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bridiem

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Everything posted by bridiem

  1. Crazy. Maybe they got so many protests that they released more tickets - but why would they not have been released earlier anyway? Baffling. But very glad you've now got your tickets, penelopesimpson!
  2. Oh, thanks capybara, I hadn't registered that. Of course it was the audience vote I was thinking of. Though even so, I'm very surprised she doesn't appear in the list.
  3. Congratulations to all these dancers, but I have to say that I am staggered that Stina Quagebeur is not amongst them. (I certainly voted for her!).
  4. I haven't seen Aladdin, but it doesn't sound to me like any sort of substitute for La Bayadère. Could they not have done Act II on its own and combined it with two other popular one-acters? That would at least give a new strong classical work without so much expense.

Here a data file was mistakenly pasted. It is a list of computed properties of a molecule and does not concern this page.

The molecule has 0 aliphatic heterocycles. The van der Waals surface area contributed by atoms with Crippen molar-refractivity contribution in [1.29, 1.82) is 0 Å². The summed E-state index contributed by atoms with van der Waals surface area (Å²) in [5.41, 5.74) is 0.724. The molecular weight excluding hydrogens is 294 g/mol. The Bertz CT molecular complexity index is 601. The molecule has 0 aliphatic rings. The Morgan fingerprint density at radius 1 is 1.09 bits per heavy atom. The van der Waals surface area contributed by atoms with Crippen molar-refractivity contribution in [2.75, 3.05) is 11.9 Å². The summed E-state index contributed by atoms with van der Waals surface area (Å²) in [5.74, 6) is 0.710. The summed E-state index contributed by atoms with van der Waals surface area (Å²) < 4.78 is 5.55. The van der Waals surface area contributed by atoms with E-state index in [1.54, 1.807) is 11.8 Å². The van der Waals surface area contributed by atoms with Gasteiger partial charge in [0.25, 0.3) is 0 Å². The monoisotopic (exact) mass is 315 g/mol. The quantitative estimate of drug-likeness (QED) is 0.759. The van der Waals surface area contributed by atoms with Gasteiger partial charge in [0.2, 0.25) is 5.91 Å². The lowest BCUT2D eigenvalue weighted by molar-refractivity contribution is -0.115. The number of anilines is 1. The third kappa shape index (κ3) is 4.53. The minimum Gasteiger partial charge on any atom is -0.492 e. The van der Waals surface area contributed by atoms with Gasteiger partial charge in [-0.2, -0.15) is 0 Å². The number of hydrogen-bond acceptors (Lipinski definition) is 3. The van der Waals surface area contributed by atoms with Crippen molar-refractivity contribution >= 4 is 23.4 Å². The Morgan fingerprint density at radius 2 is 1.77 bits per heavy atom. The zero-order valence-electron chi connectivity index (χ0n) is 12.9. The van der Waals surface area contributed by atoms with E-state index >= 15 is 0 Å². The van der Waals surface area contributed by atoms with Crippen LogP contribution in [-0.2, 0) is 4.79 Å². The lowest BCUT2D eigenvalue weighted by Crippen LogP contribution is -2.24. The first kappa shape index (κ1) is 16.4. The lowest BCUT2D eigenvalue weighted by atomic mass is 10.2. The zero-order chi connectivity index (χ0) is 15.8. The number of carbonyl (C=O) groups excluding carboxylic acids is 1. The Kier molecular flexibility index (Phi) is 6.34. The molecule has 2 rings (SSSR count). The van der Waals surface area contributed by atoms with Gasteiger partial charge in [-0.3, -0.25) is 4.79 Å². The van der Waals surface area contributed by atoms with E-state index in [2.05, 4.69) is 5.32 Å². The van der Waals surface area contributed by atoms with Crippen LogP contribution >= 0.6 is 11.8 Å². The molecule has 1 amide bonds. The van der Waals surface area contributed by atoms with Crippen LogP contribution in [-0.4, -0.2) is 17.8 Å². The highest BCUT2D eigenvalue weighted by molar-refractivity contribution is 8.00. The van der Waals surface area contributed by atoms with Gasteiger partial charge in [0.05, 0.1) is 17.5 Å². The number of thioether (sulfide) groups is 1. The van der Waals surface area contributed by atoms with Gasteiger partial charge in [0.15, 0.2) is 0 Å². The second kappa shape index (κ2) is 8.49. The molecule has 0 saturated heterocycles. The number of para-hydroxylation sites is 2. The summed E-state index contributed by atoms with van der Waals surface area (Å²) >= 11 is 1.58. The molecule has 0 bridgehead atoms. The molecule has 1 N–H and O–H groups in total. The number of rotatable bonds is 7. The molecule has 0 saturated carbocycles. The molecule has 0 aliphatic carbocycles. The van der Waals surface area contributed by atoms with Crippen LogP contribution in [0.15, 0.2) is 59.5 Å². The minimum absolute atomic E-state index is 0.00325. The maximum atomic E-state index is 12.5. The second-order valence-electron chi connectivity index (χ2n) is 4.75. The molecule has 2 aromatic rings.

5. I'm sure that 'semi permanent' is used here simply in the temporal sense of someone who has been guesting regularly for quite a while and seems to be continuing in that capacity. We are not discussing the minutiae of contractual arrangements but the use of dancers within a company.
  6. But in the balcony the rail intrudes badly for a rows anywhere near the front - you have to be really careful where you book. Anywhere further than half way forward and there can be trouble. I remember years ago splashing out (by my standards) and booking in the front row of the balcony, for the benefit of my elderly Mum; and being short, the rail was directly across her view of the stage. I was so upset.
  7. I initially thought that was a bit of a problem too, Coated; but I also found the 'floating' impression, with the high jumping and flitting and flashing around the stage, so exciting that I decided it outweighed the disadvantage of not being able to see the footwork.